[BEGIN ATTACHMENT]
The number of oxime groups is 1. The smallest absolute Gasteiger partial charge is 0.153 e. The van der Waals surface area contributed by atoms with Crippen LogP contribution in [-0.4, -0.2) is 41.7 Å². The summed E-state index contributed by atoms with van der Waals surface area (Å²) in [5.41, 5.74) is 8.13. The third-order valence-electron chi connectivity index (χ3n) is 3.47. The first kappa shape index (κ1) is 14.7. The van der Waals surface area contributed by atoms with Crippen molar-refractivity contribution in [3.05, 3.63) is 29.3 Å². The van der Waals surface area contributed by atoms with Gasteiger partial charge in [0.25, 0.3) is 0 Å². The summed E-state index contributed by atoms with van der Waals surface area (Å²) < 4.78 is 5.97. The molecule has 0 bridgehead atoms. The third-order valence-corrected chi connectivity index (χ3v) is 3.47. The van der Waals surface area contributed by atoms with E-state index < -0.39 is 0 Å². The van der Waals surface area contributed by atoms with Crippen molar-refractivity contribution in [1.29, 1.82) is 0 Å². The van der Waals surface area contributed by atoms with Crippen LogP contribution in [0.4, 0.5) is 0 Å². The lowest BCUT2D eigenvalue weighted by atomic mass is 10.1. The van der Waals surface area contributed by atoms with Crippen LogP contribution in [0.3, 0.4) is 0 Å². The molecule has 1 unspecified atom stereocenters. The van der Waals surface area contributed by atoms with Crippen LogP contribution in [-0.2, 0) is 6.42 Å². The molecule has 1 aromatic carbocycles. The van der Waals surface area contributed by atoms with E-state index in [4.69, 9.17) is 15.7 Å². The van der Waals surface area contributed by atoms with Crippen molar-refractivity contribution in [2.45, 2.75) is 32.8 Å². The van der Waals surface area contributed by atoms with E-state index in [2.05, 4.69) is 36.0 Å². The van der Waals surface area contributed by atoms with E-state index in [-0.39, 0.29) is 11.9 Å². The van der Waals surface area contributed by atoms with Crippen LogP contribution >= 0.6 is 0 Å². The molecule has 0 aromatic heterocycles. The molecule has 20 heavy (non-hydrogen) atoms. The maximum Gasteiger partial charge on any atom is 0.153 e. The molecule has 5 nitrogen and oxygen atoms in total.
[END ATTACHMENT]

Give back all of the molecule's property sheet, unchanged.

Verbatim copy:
The number of oxime groups is 1. The smallest absolute Gasteiger partial charge is 0.153 e. The van der Waals surface area contributed by atoms with Crippen LogP contribution in [-0.4, -0.2) is 41.7 Å². The summed E-state index contributed by atoms with van der Waals surface area (Å²) in [5.41, 5.74) is 8.13. The third-order valence-electron chi connectivity index (χ3n) is 3.47. The first kappa shape index (κ1) is 14.7. The van der Waals surface area contributed by atoms with Crippen molar-refractivity contribution in [3.05, 3.63) is 29.3 Å². The van der Waals surface area contributed by atoms with Gasteiger partial charge in [0.25, 0.3) is 0 Å². The summed E-state index contributed by atoms with van der Waals surface area (Å²) < 4.78 is 5.97. The molecule has 0 bridgehead atoms. The third-order valence-corrected chi connectivity index (χ3v) is 3.47. The van der Waals surface area contributed by atoms with E-state index < -0.39 is 0 Å². The van der Waals surface area contributed by atoms with Crippen molar-refractivity contribution in [1.29, 1.82) is 0 Å². The van der Waals surface area contributed by atoms with Crippen LogP contribution in [0.4, 0.5) is 0 Å². The lowest BCUT2D eigenvalue weighted by atomic mass is 10.1. The van der Waals surface area contributed by atoms with Crippen LogP contribution in [0.3, 0.4) is 0 Å². The molecule has 1 unspecified atom stereocenters. The van der Waals surface area contributed by atoms with Crippen LogP contribution in [-0.2, 0) is 6.42 Å². The molecule has 1 aromatic carbocycles. The van der Waals surface area contributed by atoms with E-state index in [4.69, 9.17) is 15.7 Å². The van der Waals surface area contributed by atoms with Crippen molar-refractivity contribution in [2.45, 2.75) is 32.8 Å². The van der Waals surface area contributed by atoms with E-state index in [2.05, 4.69) is 36.0 Å². The van der Waals surface area contributed by atoms with E-state index in [-0.39, 0.29) is 11.9 Å². The van der Waals surface area contributed by atoms with Crippen LogP contribution >= 0.6 is 0 Å². The molecule has 0 aromatic heterocycles. The molecule has 20 heavy (non-hydrogen) atoms. The maximum Gasteiger partial charge on any atom is 0.153 e. The molecule has 5 nitrogen and oxygen atoms in total.